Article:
Nordstrom (NYSE: JWN) is one of 14 public companies in the “Family clothing stores” industry, but how does it weigh in compared to its peers? We will compare Nordstrom to related companies based on the strength of its institutional ownership, risk, earnings, valuation, profitability, dividends and analyst recommendations.
Nordstrom pays an annual dividend of $1.48 per share and has a dividend yield of 3.1%. Nordstrom pays out 50.0% of its earnings in the form of a dividend. As a group, “Family clothing stores” companies pay a dividend yield of 2.1% and pay out 39.5% of their earnings in the form of a dividend.
This is a summary of current recommendations and price targets for Nordstrom and its peers, as provided by MarketBeat.
|Sell Ratings||Hold Ratings||Buy Ratings||Strong Buy Ratings||Rating Score|
Nordstrom presently has a consensus target price of $48.94, indicating a potential upside of 0.99%. As a group, “Family clothing stores” companies have a potential upside of 0.77%. Given Nordstrom’s higher probable upside, equities analysts plainly believe Nordstrom is more favorable than its peers.
Risk and Volatility
Nordstrom has a beta of 0.83, meaning that its stock price is 17% less volatile than the S&P 500. Comparatively, Nordstrom’s peers have a beta of 0.63, meaning that their average stock price is 37% less volatile than the S&P 500.
Insider and Institutional Ownership
59.3% of Nordstrom shares are owned by institutional investors. Comparatively, 63.8% of shares of all “Family clothing stores” companies are owned by institutional investors. 7.3% of Nordstrom shares are owned by company insiders. Comparatively, 14.6% of shares of all “Family clothing stores” companies are owned by company insiders. Strong institutional ownership is an indication that endowments, hedge funds and large money managers believe a company will outperform the market over the long term.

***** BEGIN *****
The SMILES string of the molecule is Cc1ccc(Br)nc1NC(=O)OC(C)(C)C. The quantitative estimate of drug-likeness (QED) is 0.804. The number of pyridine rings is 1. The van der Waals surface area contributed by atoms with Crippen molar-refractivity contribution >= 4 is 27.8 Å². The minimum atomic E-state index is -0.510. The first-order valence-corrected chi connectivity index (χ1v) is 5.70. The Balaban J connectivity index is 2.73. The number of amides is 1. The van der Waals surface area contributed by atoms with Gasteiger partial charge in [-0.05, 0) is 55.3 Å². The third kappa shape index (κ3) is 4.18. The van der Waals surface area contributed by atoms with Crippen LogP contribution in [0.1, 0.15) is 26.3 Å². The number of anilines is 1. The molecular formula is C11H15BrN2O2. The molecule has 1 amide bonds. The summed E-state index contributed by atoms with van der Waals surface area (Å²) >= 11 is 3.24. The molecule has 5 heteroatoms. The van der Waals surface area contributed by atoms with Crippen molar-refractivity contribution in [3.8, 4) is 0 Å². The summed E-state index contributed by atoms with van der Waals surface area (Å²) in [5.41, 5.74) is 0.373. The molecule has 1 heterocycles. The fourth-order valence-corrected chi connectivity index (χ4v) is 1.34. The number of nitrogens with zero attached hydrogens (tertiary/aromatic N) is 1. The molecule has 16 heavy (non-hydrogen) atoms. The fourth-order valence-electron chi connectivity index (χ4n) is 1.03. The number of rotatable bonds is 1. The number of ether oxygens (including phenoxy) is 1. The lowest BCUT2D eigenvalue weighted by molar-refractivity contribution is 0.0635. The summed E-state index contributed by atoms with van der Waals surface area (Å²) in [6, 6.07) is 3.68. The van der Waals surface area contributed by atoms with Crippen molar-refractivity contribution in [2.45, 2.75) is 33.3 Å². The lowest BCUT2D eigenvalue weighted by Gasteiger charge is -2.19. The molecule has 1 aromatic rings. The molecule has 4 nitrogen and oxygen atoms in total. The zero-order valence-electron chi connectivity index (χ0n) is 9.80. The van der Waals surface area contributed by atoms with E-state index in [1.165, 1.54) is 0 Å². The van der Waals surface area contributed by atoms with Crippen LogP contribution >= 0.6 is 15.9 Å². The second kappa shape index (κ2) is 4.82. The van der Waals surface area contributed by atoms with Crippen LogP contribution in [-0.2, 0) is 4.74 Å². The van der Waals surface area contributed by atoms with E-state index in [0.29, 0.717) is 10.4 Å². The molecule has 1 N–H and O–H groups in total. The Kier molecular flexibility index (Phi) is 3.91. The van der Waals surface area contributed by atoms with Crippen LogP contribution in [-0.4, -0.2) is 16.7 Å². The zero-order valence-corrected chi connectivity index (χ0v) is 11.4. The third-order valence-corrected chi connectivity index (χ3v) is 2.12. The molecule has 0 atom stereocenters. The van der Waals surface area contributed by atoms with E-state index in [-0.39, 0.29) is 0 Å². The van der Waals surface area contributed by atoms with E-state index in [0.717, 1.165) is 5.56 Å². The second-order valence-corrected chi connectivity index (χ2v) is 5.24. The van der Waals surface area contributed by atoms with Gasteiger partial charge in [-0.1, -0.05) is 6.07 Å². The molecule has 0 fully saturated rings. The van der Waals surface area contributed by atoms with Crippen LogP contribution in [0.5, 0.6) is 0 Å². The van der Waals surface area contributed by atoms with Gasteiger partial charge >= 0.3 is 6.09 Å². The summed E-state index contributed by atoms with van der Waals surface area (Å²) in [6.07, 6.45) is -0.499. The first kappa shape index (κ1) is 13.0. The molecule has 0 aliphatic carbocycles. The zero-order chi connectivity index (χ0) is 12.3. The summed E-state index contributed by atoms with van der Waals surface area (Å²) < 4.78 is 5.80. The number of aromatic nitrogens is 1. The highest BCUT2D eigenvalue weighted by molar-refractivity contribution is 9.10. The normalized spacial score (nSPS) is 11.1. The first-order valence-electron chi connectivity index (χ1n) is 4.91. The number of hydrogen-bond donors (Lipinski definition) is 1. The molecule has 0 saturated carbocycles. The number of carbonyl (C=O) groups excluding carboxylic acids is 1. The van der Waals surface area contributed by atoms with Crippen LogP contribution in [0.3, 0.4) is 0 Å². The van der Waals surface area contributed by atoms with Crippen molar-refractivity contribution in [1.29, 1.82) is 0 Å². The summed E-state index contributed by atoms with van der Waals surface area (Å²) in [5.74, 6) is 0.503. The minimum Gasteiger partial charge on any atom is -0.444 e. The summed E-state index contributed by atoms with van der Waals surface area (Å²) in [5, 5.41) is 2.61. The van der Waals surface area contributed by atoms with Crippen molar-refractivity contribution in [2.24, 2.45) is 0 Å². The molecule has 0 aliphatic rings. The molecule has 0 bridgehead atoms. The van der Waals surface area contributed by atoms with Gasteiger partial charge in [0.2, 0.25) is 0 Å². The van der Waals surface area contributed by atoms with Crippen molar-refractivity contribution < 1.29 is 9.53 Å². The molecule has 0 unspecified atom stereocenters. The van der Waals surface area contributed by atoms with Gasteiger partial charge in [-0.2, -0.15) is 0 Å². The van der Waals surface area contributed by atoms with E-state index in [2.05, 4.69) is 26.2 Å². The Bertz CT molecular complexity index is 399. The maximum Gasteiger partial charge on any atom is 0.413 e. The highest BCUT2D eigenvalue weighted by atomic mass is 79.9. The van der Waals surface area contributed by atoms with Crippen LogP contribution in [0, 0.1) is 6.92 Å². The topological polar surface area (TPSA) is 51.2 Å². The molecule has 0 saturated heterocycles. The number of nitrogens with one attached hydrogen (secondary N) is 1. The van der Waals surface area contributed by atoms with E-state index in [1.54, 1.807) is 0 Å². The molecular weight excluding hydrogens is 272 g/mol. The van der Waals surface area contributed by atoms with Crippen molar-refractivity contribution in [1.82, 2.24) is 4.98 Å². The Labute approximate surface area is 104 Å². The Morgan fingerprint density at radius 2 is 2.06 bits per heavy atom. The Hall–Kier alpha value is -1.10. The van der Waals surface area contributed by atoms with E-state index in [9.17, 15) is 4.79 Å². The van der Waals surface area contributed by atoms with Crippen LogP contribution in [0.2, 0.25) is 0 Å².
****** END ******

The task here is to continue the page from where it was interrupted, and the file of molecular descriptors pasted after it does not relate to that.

This table compares Nordstrom and its peers’ net margins, return on equity and return on assets.
|Net Margins||Return on Equity||Return on Assets|
Earnings and Valuation
This table compares Nordstrom and its peers gross revenue, earnings per share and valuation.
|Gross Revenue||Net Income||Price/Earnings Ratio|
|Nordstrom||$15.14 billion||$437.00 million||16.37|
|Nordstrom Competitors||$8.05 billion||$540.81 million||42.04|
Nordstrom has higher revenue, but lower earnings than its peers. Nordstrom is trading at a lower price-to-earnings ratio than its peers, indicating that it is currently more affordable than other companies in its industry.
Nordstrom peers beat Nordstrom on 10 of the 15 factors compared.
Nordstrom, Inc., a fashion retailer, provides apparel, shoes, cosmetics, and accessories for women, men, young adults, and children in the United States and Canada. The company operates in two segments, Retail and Credit. The Retail segment offers a range of brand name and private label merchandise through various channels, including Nordstrom branded full-line stores and online store at Nordstrom.com; Nordstrom Rack stores; Nordstromrack.com and HauteLook; Trunk Club clubhouses and TrunkClub.com; Jeffrey boutiques; and clearance stores that operate under the Last Chance name. The Credit segment provides access to various payment products and services, including Nordstrom-branded Visa credit cards, a Nordstrom-branded private label credit card, and a debit card. As of March 19, 2018, the company operated 363 stores in 40 states, including 117 Nordstrom full-line stores; 235 Nordstrom Rack stores; 2 Jeffrey boutiques; 2 clearance stores; 7 Trunk Club clubhouses; and 6 Nordstrom full-line stores in Canada. Nordstrom, Inc. was founded in 1901 and is headquartered in Seattle, Washington.
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